President Obama hit the road Tuesday to defend his deficit reduction plan, and he started at the Annandale campus of Northern Virginia Community College. After a speech about his “plan to get America’s finances in order,” Obama took questions from the audience. The Post’s Scott Wilson reported that “Obama appeared at ease, even as he repeatedly defied his promise to keep his answers short.”
But he got some good questions from both students and a professor at NoVaCoCo, the text of which are below. Obama’s answers have been shortened, but you can see the full transcript here.
The first question was from a student:
Q: I’m a student here at NOVA. And I’d like to know your plan to cut $4 trillion in up to 12 years -- is any of that toward the education budget?
THE PRESIDENT: No, what we’ve done is we have actually said that even as we are making all these spending cuts, we actually think that education spending should go up a little bit. (Applause.) And the reason is not that money solves all the problems in education -- it doesn’t. But whether it’s K-12 or higher education, money does make a difference if it’s used intelligently.
PRESIDENT (cont.): ...Now, what we’re doing at the community college and university levels is we’ve redesigned some of the programs like Pell Grant and student loan programs. As I mentioned, it used to be that the student loan programs used to go through banks, and they would skim billions of dollars in profits, even though they weren’t really taking any risk because the federal government was guaranteeing the loans.
So we said, well, let’s just give the money directly to students. That will give us an extra several billion dollars that we can use to provide all of you additional scholarships, higher levels for your Pell Grants. But we’re also working with community colleges to see can we make sure that the programs at the community colleges are as effective as they can be to provide the training and the skills you need to succeed.
Q: Hi, Mr. President. My name is Vinita Griffin (ph). I’m a late student here at Northern Virginia Community College. I’m in my second career now. My question is, in about 15 years I’ll be eligible for Social Security. And I’m part of the baby boomer generation, and I don’t know if there will be Social Security when I get ready to -- and I probably won’t retire for another 25 years, I’m thinking.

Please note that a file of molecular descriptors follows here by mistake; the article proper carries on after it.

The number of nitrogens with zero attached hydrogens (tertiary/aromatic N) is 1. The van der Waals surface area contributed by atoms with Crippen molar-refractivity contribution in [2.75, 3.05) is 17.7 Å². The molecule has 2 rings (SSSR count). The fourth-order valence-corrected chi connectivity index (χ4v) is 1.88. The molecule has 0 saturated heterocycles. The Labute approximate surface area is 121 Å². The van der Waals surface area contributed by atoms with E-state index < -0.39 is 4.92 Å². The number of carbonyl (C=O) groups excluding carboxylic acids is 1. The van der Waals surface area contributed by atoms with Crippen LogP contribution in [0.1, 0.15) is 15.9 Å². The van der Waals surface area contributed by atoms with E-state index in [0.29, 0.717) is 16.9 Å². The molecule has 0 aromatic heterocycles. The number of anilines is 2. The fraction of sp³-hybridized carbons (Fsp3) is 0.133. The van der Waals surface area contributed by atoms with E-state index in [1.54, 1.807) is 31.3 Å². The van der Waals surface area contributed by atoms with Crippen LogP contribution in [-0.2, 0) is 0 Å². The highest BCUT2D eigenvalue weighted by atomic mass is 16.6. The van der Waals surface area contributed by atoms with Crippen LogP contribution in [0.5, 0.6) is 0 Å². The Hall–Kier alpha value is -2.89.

THE PRESIDENT: No, you look pretty young. (Laughter.) You look like you’re -- you look like you’ve got a lot of career left in you.
Q: I’m about your age. But, yes, so I figure another 25 years I’ll be working. But I don’t know if it will be there when I need it, and I’m concerned about that.
THE PRESIDENT: Well, let me talk about Social Security. The big drivers of our deficit are health care costs. I mean, the thing that we’ve really got to get control of is Medicare and Medicaid. That’s what’s skyrocketing really fast. Because not only is the population getting older, but health care costs are just going up a lot faster than people’s wages and salaries -- or tax revenues to the federal government.
Social Security is a problem but one that we can solve much more easily. So the first answer to your question is, Social Security will definitely be there when you retire. (Applause.) I’m absolutely confident about that. I am absolutely confident about that.
Now, here’s the thing. If we don’t do anything on Social Security, if we just don’t -- if we don’t touch it at all, then what would happen is, by the time you retire, or maybe just a couple years after you retire, you might find that instead of getting every dollar that you were counting on, you’re only getting 75 cents out of that dollar. Because what’s happening is the population is getting older; there are more retirees per worker and more money starts going out than is coming in.
So we do have to stabilize Social Security’s finances, but we can do that with some relatively modest changes -- unlike health care, where we’ve got to get in and work with providers and really get some much more substantial reforms. With Social Security, it’s just a matter of tweaking how it currently works.
Q: Mr. President, my name is Mitchell Holliman (ph). I’m a student here at NOVA, electrical and computer engineering. And I’m really concerned about the clean energy solutions because with the deficit that we have, most of those solutions and alternatives are far more expensive than the things that we have in place now. So how are we going to reduce the deficit and at the same time develop clean energy alternatives as well as removing the current systems that we have in place that are dependent on oil and other things from other countries?